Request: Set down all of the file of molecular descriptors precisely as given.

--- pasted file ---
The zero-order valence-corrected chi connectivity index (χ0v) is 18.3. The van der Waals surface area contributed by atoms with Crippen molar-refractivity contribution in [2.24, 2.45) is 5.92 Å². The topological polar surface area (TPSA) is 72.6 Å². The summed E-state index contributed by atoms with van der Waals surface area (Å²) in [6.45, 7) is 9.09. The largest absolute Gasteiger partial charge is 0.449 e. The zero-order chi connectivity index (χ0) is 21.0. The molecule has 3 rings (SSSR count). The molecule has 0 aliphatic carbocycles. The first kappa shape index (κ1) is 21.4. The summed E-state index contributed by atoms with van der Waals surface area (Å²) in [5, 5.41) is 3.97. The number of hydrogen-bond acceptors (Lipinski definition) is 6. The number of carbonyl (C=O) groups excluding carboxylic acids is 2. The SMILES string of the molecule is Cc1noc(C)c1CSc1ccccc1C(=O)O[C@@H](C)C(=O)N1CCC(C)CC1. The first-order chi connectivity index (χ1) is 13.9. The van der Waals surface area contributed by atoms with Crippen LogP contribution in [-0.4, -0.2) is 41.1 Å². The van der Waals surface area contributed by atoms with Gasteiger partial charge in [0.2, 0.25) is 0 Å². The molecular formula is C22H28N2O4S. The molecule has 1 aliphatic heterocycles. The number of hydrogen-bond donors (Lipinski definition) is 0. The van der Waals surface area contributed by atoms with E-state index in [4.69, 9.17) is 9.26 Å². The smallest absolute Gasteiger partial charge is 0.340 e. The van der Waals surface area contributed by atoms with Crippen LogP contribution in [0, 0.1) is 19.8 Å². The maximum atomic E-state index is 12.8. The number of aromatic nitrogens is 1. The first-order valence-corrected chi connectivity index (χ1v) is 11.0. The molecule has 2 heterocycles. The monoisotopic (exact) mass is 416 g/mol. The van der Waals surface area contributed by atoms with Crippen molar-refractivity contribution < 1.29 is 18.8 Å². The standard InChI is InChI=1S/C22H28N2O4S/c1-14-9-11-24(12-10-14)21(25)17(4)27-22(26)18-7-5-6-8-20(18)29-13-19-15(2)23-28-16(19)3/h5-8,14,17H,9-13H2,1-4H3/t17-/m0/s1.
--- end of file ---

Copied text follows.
The zero-order valence-corrected chi connectivity index (χ0v) is 18.3. The van der Waals surface area contributed by atoms with Crippen molar-refractivity contribution in [2.24, 2.45) is 5.92 Å². The topological polar surface area (TPSA) is 72.6 Å². The summed E-state index contributed by atoms with van der Waals surface area (Å²) in [6.45, 7) is 9.09. The largest absolute Gasteiger partial charge is 0.449 e. The zero-order chi connectivity index (χ0) is 21.0. The molecule has 3 rings (SSSR count). The molecule has 0 aliphatic carbocycles. The first kappa shape index (κ1) is 21.4. The summed E-state index contributed by atoms with van der Waals surface area (Å²) in [5, 5.41) is 3.97. The number of hydrogen-bond acceptors (Lipinski definition) is 6. The number of carbonyl (C=O) groups excluding carboxylic acids is 2. The SMILES string of the molecule is Cc1noc(C)c1CSc1ccccc1C(=O)O[C@@H](C)C(=O)N1CCC(C)CC1. The first-order chi connectivity index (χ1) is 13.9. The van der Waals surface area contributed by atoms with Crippen LogP contribution in [-0.4, -0.2) is 41.1 Å². The van der Waals surface area contributed by atoms with Gasteiger partial charge in [0.2, 0.25) is 0 Å². The molecular formula is C22H28N2O4S. The molecule has 1 aliphatic heterocycles. The number of hydrogen-bond donors (Lipinski definition) is 0. The van der Waals surface area contributed by atoms with E-state index in [4.69, 9.17) is 9.26 Å². The smallest absolute Gasteiger partial charge is 0.340 e. The van der Waals surface area contributed by atoms with Crippen LogP contribution in [0, 0.1) is 19.8 Å². The maximum atomic E-state index is 12.8. The number of aromatic nitrogens is 1. The first-order valence-corrected chi connectivity index (χ1v) is 11.0. The molecule has 2 heterocycles. The monoisotopic (exact) mass is 416 g/mol. The van der Waals surface area contributed by atoms with Crippen molar-refractivity contribution < 1.29 is 18.8 Å². The standard InChI is InChI=1S/C22H28N2O4S/c1-14-9-11-24(12-10-14)21(25)17(4)27-22(26)18-7-5-6-8-20(18)29-13-19-15(2)23-28-16(19)3/h5-8,14,17H,9-13H2,1-4H3/t17-/m0/s1.